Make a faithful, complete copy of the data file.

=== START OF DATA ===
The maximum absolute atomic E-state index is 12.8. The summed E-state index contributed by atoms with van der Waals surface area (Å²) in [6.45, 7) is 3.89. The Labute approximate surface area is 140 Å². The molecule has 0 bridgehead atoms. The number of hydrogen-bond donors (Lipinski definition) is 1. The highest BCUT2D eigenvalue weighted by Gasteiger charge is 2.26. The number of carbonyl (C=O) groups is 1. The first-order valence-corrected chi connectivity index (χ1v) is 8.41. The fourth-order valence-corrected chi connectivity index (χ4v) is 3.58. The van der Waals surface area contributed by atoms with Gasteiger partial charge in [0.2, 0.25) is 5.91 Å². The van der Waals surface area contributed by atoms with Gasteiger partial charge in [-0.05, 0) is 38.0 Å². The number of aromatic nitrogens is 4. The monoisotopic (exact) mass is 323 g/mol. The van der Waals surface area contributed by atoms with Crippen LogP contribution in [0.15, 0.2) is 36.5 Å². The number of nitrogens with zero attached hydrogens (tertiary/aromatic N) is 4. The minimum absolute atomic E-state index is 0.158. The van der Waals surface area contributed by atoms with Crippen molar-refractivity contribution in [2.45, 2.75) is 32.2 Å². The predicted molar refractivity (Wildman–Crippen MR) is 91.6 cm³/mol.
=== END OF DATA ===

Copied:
The maximum absolute atomic E-state index is 12.8. The summed E-state index contributed by atoms with van der Waals surface area (Å²) in [6.45, 7) is 3.89. The Labute approximate surface area is 140 Å². The molecule has 0 bridgehead atoms. The number of hydrogen-bond donors (Lipinski definition) is 1. The highest BCUT2D eigenvalue weighted by Gasteiger charge is 2.26. The number of carbonyl (C=O) groups is 1. The first-order valence-corrected chi connectivity index (χ1v) is 8.41. The fourth-order valence-corrected chi connectivity index (χ4v) is 3.58. The van der Waals surface area contributed by atoms with Gasteiger partial charge in [0.2, 0.25) is 5.91 Å². The van der Waals surface area contributed by atoms with Gasteiger partial charge in [-0.05, 0) is 38.0 Å². The number of aromatic nitrogens is 4. The monoisotopic (exact) mass is 323 g/mol. The van der Waals surface area contributed by atoms with Crippen LogP contribution in [0.15, 0.2) is 36.5 Å². The number of nitrogens with zero attached hydrogens (tertiary/aromatic N) is 4. The minimum absolute atomic E-state index is 0.158. The van der Waals surface area contributed by atoms with Crippen molar-refractivity contribution in [2.45, 2.75) is 32.2 Å². The predicted molar refractivity (Wildman–Crippen MR) is 91.6 cm³/mol.